Wednesday a good friend and I were talking and the subject turned to water…and, in particular, transboundary water disputes around the world. The background? Many rivers provide part or all of the boundaries separating neighboring countries or states. Many other watersheds span two or more countries. Here at home, think of the Colorado River, or the Mississippi River, or many more. Abroad? Think of the Nile as it snakes 4000 miles through 9 countries: Sudan, Burundi, Rwanda, DR Congo, Tanzania, Kenya, Ethiopia, Uganda and Egypt.
It’s easy to see how disputes arise. Who holds the rights to use these waters? And on what legal basis? These and many other questions come up, vexing even the best of neighbors. Money is at stake. Health and safety. Future prospects.
And some of these transboundary water issues arise from regions of the globe already riven by religious conflicts, poverty, ethnic and cultural differences. How about the Jordan River, which flows from the Sea of Galilee to the Dead Sea, and separates Israel from Jordan (and Syria)? Take the Indus, Chenab, and Jhelum rivers, which flow through both India and Pakistan. There are many more examples – in every region, on every continent.
You and I often hear that in the future, water resource disputes will overshadow today’s disputes and conflicts over energy resources such as oil and natural gas. The specter of these future water disputes has been raised repeatedly in popular books and articles. It’s all over the web. It’s easy to buy in to this view. [As for those disputes over energy and mineral rights, forests and fish, etc., they look serious as well. For example, just this week, Joby Warrick and Juliet Eilperin, writing in the Washington Post, have discussed how countries bordering the Arctic Ocean are stepping up their claims to undersea resources as the pack ice melts.]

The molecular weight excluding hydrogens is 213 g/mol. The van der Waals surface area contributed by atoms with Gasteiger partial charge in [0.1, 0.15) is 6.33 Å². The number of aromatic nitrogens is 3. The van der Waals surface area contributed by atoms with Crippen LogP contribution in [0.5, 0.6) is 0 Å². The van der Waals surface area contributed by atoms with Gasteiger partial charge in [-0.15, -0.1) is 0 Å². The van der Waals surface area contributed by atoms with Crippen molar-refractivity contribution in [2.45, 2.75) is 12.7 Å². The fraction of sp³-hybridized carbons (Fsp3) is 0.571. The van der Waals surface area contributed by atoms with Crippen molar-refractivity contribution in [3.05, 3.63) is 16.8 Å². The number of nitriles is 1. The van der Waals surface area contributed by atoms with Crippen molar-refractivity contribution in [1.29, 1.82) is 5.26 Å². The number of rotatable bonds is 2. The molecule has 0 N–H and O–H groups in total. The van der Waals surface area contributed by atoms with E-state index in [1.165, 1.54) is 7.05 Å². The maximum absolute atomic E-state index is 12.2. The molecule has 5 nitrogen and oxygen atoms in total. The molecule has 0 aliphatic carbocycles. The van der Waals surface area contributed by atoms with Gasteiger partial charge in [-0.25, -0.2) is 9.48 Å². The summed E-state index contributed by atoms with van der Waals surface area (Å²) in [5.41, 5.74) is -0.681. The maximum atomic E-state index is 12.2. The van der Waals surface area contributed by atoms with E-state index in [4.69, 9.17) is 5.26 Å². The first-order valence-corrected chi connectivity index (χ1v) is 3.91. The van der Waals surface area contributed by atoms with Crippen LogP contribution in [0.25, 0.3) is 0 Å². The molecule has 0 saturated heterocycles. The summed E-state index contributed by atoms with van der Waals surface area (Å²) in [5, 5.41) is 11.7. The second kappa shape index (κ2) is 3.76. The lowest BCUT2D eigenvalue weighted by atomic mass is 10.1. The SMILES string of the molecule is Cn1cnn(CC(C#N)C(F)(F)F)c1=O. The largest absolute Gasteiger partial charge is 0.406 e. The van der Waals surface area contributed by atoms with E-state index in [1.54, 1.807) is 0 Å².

As Tuesday’s blogpost discussed, it turns out that on a world with seven billion people, all sorts of small and large groups are busily working on just about every issue that might come to mind. These water issues are no exception. For example, check out the Program in Water Conflict Management and Transformation at Oregon State University. Their web site describes their work more articulately than can a few words here, but the faculty, staff, and students are have their fingers on the pulse of water conflict issues worldwide. Their studies integrate the human, policy, and scientific dimensions of water management, spanning economic, legal, and cultural divides as well as state and national borders. Past and present staff are small, maybe 40 in all, but they’ve made enormous steps forward in inventorying and analyzing all the studies out there, and contributing a number of their own. One resource they’ve developed? The Transboundary Freshwater Dispute Database.
What are their findings? What do their data say about water disputes? The answer is a bit surprising. The problems are indeed sobering And from time to time, countries do mobilize and fight. But experts at Oregon State developing The Transboundary Freshwater Dispute Database find a lot of evidence for the opposite behavior. In one paper dating back to 1998, Aaron Wolf at The Program found only seven minor skirmishes, versus over 140 treaties. He gives four arguments against the prospect of future water wars: “1) an historic argument; 2) a strategic interests argument; 3) a shared interests argument; and 4) an institutional resiliency argument.” Space doesn’t really allow develop of his thesis here; it’s all contained in this and other papers by Wolf and colleagues anyway. Fortunately the four labels are somewhat self-explanatory. Suffice it to say, that when it comes to transboundary water, the stakes are so high, and the consequences of failure to reach agreement so grave, that countries involved will more often than not do whatever it takes to reach a peaceful accommodation.